+return getUsername()
+.then(function (username) {
+    return getUser(username)
+    .then(function (user) {
+        // if we get here without an error,
+        // the value returned here
+        // or the exception thrown here
+        // resolves the promise returned
+        // by the first line
+    })
+});
+```
+
+```javascript
+return getUsername()
+.then(function (username) {
+    return getUser(username);
+})
+.then(function (user) {
+    // if we get here without an error,
+    // the value returned here
+    // or the exception thrown here
+    // resolves the promise returned
+    // by the first line
+});
+```
+
+The only difference is nesting.  It’s useful to nest handlers if you
+need to capture multiple input values in your closure.
+
+```javascript
+function authenticate() {
+    return getUsername()
+    .then(function (username) {
+        return getUser(username);
+    })
+    // chained because we will not need the user name in the next event
+    .then(function (user) {
+        return getPassword()
+        // nested because we need both user and password next
+        .then(function (password) {
+            if (user.passwordHash !== hash(password)) {
+                throw new Error("Can't authenticate");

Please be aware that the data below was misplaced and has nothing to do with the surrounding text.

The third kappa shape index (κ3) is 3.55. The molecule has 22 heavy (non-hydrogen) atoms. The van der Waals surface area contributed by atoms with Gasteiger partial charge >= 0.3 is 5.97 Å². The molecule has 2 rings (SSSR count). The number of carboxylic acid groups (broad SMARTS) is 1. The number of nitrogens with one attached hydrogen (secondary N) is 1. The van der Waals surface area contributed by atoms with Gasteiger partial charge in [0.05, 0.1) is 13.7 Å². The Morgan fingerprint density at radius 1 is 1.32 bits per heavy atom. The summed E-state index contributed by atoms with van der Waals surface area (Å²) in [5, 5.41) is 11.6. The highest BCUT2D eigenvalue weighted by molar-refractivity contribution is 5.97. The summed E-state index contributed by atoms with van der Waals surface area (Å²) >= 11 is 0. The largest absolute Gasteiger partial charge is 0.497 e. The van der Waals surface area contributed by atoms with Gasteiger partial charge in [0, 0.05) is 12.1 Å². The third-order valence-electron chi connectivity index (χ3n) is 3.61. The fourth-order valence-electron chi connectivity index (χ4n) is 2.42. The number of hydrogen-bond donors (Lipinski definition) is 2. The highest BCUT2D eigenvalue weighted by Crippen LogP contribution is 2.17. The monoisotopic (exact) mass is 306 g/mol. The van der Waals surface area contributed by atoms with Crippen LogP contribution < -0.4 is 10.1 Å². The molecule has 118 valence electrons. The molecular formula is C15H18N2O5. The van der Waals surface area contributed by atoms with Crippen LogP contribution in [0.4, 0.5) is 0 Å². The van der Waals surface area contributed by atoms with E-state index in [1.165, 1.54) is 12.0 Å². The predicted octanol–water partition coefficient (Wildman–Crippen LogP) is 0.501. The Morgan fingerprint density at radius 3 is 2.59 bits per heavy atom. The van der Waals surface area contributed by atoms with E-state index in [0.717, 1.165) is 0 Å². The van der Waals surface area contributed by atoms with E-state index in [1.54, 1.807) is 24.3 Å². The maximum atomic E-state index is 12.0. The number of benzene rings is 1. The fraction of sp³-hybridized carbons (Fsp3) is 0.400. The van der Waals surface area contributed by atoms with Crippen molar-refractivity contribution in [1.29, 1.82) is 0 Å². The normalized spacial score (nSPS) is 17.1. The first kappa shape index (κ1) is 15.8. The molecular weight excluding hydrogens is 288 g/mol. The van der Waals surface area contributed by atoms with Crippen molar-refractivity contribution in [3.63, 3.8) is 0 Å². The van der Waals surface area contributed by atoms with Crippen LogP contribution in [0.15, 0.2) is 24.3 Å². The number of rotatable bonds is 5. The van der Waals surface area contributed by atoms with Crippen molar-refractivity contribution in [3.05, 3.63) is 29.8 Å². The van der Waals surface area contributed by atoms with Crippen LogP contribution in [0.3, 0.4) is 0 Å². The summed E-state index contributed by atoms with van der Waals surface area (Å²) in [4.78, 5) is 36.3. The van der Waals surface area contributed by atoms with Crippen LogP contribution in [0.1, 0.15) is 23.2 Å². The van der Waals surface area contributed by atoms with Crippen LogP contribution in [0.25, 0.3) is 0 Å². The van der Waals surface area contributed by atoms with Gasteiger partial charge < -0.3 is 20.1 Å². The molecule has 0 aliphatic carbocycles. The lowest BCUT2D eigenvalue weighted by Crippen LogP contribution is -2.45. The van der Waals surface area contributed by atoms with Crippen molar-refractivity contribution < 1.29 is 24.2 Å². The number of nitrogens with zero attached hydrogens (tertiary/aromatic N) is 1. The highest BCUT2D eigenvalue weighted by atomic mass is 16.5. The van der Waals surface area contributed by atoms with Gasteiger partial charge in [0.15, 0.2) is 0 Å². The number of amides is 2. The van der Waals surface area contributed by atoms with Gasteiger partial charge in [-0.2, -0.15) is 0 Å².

+            }
+        });
+    });
+}
+```
+
+
+### Combination
+
+You can turn an array of promises into a promise for the whole,
+fulfilled array using ``all``.
+
+```javascript
+return Q.all([
+    eventualAdd(2, 2),
+    eventualAdd(10, 20)
+]);
+```
+
+If you have a promise for an array, you can use ``spread`` as a
+replacement for ``then``.  The ``spread`` function “spreads” the
+values over the arguments of the fulfillment handler.  The rejection handler
+will get called at the first sign of failure.  That is, whichever of
+the received promises fails first gets handled by the rejection handler.
+
+```javascript
+function eventualAdd(a, b) {
+    return Q.spread([a, b], function (a, b) {
+        return a + b;
+    })
+}
+```
+
+But ``spread`` calls ``all`` initially, so you can skip it in chains.
+
+```javascript
+return getUsername()
+.then(function (username) {
+    return [username, getUser(username)];
+})
+.spread(function (username, user) {
+});
+```
+
+The ``all`` function returns a promise for an array of values.  When this
+promise is fulfilled, the array contains the fulfillment values of the original
+promises, in the same order as those promises.  If one of the given promises
+is rejected, the returned promise is immediately rejected, not waiting for the
+rest of the batch.  If you want to wait for all of the promises to either be
+fulfilled or rejected, you can use ``allSettled``.
+
+```javascript
+Q.allSettled(promises)
+.then(function (results) {
+    results.forEach(function (result) {
+        if (result.state === "fulfilled") {
+            var value = result.value;